CFN – Post-secondary can be an equally exciting but challenging time for students, especially on their wallets. This year as I begin my first year of a new program, I would aspire to live a far more minimalist lifestyle and attempt to save as much money as I can.
The following are some ways I plan on achieving this as well as tips for first year post-secondary students or anyone who would like to save money while attending a post-secondary institution:
– Do not purchase textbooks right away. If they are absolutely a must see if an older addition would suffice, and look for it used.
– Voluntarily open up a joint bank account with your parents and put all of the money which you plan on saving and/or using for school in it. It will act as a second opinion on your spending and if ever you may have financial problems, your parents may be able to forward you money; try to avoid that.
– If you have a computer and can take notes on it without getting distracted by social networking use that. There is no need for a giant binder that may cost you $3-5 each when chances are the Prof will barely give hand outs.
– If you are like me and don’t like taking your laptop to class, purchase notebooks on sale (I got mine for 30 cents per notebook) and keep well organized notes. Use a desk at home as your primary means of organization instead of separate binders
– Leave credit cards, and other bank cards at home in order to avoid useless spending. You don’t want your student loans, grants, line of credit, or savings to be tempted away by impulse spending. Only bring what you need
– Avoid donating to Student Union, they already get a decent chunk out of your tuition
– Live without TV for a while, most of what you can watch on TV you can get online.
– Avoid the Student meal plan and cook for yourself; it is cheaper
– If you want to take part in extra curricular, consider a part-time job. Do NOT rely on your loans and/or grants
– Do not get yourself a home phone. Your cell phone should suffice. Do not get swindled by the “student plans” some places advertise, just make sure the phone can do the minimum of what you need.
– Make coffee at home. Bring a thermos to school if you must.
– Purchase a reusable water bottle/container, do not purchase plastic ones regularly.
– Have an entertainment budget. If you are going out drinking and you are concerned of spending. Set a limit and space out your drinks with water (i.e. glass of whisky, glass of water, glass of whisky, continued)
– If you want to keep active, look to use the facilities at the school which access to is usually a part of your tuition. Do not purchase a gym membership to another place.
– Concerning housing, you do not have to necessarily live close to the campus. As long as your place is accessible to public transportation and you can afford to commute everyday it may end up being cheaper than living in a student neighbourhood (Ottawa example — Sandy Hill) when you could live with a bit of a commute. For uOttawa/Carleton students, in this particular case you could take wonderful advantage of your uPass.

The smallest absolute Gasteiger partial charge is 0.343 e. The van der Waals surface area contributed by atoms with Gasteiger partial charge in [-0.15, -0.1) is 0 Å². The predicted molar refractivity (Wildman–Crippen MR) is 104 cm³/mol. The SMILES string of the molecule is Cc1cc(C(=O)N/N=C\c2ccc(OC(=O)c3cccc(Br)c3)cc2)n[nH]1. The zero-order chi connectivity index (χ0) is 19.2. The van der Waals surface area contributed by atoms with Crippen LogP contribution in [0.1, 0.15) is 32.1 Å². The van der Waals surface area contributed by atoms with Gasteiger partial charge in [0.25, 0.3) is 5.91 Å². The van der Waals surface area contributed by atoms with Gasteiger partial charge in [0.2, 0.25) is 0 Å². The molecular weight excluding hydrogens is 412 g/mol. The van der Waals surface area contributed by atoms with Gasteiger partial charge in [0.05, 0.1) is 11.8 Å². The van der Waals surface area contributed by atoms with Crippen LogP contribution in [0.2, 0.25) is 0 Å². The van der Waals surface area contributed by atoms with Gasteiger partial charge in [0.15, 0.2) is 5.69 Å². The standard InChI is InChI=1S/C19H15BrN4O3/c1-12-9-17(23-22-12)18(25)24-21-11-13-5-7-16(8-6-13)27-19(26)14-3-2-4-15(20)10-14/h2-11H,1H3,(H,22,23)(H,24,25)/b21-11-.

– Be minimalist when it comes time to purchasing University merchandise. You don’t need a binder, t-shirt, sweatpants, hat, and sweater emblazoned with your University logo or mascot. Just a shirt will do.
– Meet a local and take your own tours. Do not spend good money for tours which can be done for free. For the tours which you can not do for free, set a spending limit.
– For food, do not go for the name brands, usually the no name brands are of similar quality and are significantly cheaper.
– Keep an eye out for research studies, they usually give out $20-100 for a couple hours of your time.
– Focus more on your studies, less on going out and partying. It may seem like a cliche thing to mention, but you are paying a lot of money to attend a post-secondary institution. Make it count, some people can not afford to attend, and may have had to drop out because of it.
– Keep your receipts and review spending once a month. Attempt to rationalize reasonable ways of saving a little bit of money from the month prior. Example: If you spent $200 on food this month, attempt to bring it down to $180 without severely impacting your diet. Continue the pattern until you reach a sufficient amount.
Remember, post-secondary is a wonderful time in your life. Try to enjoy it as best as you can but do not get tempted by overspending or living beyond your means. To be success in life, sometimes we must live the way some people won’t so that in the future we can lead a life the way some people can’t.
Born and raised in Cornwall, Ontario, Stéphane is a principled moderate as well as a journalism student at Algonquin College. He is avidly passionate about politics, policy-making, as well as getting youth involved in the democratic process.
Stéphane also loves to observe and explore his surroundings, take part in rational discussion, learn new things, write, and meet new people.
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